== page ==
When Mixer partner UnicornGaming (opens in new tab) found out Microsoft was killing Mixer, he was watching a friend's stream. He'd built up more than 35,000 followers since 2017, and with no warning, the whole platform was suddenly about to disappear. He likened the announcement to "being dumped over text." The news came as a nasty surprise, leaving him feeling so bitter that in his final Mixer stream he didn't even want to continue playing games on his Xbox. "You just see it there and it's like being kicked in the stomach. You've just lost everything that you've worked for."
Last week, Mixer—Microsoft's streaming platform—announced that it would be shutting down (opens in new tab) operations and partnering with Facebook Gaming. The news was abrupt, to say the least, first tweeted by the official Mixer Twitter account with a link to a blog post (opens in new tab) outlining how Microsoft plans to migrate users over to Facebook's streaming service.
Mixer Partners, streamers, and community - today, we've got some very big news for you.While we’ve decided to close the operations side of Mixer, we're officially partnering with @FacebookGaming and we're cordially inviting all of you to join.📰 https://t.co/E1eMDvjYQb pic.twitter.com/554hHAXfaBJune 22, 2020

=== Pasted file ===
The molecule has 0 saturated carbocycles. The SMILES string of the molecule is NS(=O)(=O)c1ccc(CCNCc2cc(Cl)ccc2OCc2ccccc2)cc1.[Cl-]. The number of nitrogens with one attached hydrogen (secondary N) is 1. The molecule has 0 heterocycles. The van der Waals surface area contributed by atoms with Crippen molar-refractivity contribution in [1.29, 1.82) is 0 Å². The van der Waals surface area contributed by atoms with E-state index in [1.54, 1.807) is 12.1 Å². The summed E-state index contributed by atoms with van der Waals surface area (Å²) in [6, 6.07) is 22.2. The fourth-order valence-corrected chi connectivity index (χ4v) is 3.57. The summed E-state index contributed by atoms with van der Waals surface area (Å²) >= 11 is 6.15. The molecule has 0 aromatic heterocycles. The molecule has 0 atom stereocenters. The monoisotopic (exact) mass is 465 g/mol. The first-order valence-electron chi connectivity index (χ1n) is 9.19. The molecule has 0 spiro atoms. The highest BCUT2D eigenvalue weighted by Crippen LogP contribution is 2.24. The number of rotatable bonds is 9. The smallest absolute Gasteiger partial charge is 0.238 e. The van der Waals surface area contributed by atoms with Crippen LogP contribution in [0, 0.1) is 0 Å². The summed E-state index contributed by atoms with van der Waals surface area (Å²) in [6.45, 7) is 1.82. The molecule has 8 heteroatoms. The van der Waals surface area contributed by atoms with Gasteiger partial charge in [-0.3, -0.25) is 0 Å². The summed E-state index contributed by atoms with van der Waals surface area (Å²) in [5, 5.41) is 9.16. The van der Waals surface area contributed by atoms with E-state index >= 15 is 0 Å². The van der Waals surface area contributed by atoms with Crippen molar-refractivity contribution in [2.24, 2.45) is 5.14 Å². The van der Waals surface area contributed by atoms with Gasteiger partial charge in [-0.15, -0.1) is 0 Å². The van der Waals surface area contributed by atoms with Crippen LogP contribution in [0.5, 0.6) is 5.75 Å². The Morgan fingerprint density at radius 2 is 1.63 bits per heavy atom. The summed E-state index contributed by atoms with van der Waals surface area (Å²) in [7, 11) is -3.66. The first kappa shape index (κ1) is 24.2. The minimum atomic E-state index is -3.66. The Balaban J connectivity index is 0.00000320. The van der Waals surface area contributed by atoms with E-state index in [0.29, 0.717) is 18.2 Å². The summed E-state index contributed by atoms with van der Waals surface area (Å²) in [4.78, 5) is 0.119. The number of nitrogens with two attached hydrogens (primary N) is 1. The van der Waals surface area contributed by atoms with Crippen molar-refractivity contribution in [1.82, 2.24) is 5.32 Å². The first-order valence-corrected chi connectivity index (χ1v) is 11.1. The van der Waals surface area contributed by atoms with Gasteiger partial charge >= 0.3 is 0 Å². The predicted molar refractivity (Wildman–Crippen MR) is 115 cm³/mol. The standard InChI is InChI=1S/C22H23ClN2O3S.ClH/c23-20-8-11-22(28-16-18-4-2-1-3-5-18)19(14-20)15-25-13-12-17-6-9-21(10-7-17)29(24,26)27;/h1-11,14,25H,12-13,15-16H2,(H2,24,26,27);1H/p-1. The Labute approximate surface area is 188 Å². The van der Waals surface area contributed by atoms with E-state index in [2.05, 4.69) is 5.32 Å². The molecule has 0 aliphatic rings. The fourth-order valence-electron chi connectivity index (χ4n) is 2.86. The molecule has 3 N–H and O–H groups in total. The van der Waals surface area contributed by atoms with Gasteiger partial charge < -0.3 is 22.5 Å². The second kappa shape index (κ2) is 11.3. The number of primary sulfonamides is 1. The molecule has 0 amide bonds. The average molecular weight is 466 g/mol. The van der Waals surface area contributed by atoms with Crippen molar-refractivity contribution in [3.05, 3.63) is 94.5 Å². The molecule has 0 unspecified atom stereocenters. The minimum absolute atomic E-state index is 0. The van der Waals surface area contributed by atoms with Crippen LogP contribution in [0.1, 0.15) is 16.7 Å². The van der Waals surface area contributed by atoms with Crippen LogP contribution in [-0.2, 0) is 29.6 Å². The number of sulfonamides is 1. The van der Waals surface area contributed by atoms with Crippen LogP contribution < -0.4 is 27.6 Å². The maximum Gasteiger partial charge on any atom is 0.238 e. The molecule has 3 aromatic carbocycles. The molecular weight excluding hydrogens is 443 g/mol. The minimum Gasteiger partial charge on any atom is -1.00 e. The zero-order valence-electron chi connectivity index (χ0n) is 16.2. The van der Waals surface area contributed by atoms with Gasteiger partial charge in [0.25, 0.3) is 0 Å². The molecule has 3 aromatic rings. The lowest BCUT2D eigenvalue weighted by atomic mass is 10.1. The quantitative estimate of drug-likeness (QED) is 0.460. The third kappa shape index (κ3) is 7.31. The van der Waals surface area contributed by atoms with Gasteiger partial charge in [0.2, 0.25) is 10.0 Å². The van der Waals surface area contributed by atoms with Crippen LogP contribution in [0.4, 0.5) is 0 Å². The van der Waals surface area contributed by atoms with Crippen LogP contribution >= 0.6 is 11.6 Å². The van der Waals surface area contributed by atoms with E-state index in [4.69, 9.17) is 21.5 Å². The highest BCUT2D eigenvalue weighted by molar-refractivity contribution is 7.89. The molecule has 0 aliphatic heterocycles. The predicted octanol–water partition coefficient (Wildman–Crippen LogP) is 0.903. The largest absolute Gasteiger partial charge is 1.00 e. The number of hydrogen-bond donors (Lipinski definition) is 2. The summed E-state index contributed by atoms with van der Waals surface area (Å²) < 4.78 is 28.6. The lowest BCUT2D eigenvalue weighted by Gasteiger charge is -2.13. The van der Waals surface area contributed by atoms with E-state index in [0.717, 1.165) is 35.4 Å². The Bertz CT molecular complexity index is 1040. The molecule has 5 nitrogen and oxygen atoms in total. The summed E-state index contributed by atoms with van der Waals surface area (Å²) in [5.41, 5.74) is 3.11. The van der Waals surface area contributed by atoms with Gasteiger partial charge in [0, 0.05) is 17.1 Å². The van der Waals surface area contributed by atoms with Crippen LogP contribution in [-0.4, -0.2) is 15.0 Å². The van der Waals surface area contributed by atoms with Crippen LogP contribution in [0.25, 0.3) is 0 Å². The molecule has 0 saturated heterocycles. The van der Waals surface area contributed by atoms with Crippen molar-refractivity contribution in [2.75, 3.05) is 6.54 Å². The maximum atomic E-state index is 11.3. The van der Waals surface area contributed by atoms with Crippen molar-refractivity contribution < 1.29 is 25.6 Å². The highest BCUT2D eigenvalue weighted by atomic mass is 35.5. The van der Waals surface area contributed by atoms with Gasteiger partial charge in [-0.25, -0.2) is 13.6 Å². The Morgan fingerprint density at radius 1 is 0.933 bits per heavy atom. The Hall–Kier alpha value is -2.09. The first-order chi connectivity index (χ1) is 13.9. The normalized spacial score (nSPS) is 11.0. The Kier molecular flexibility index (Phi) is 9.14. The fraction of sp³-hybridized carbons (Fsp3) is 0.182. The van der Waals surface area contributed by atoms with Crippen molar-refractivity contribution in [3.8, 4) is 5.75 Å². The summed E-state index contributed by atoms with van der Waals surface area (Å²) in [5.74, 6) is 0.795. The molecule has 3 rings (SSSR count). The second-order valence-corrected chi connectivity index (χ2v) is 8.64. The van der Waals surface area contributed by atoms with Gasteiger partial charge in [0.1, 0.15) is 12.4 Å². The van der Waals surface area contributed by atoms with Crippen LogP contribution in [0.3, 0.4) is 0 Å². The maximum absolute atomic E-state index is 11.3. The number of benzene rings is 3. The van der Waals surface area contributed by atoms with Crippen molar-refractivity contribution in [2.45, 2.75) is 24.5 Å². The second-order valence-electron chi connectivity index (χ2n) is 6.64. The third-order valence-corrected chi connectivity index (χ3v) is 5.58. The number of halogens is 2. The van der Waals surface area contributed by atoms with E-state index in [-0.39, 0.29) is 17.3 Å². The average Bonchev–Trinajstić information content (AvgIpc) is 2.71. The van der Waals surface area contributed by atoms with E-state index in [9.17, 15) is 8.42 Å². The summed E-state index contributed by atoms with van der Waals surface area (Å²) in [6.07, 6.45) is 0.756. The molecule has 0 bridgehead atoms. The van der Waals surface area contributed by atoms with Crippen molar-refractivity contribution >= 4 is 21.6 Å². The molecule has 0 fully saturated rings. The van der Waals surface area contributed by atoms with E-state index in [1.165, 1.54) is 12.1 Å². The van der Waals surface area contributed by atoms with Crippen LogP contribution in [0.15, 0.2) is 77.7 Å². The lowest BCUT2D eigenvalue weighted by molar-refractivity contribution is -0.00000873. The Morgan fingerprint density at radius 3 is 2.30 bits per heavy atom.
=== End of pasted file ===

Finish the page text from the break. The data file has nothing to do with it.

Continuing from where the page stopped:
Despite having signed multi-million dollar exclusivity deals with popular former Twitch streamers like Tyler 'Ninja' Blevins and Michael 'shroud' Grzesiek less than a year ago, Mixer will cease all online operations by July 22, 2020. High profile partners are now free agents, and they'll easily secure contracts elsewhere. The same might not be true for the rest of the Mixer community, which is now in a precarious position.
Smaller streamers have spent months or even years building up their audiences, only to find out via a tweet that their platform is dying. However they react, they'll have to do it quickly.
In our interview last week, UnicornGaming suggested that a notice period before the announcement "would've been an easier transition for communities." Other Mixer partners have echoed similar feelings towards the closure. s0apy (opens in new tab) had been streaming for ten months, as well as studying full-time and balancing a part-time job.
"I actually quit my job just one or two weeks before this because streaming was going so well and I thought I could invest more time in it," she said. "It's such a poor way to handle [the situation], not giving us any time to transfer, or branch, or even the chance to start something up somewhere else before we have to abruptly end."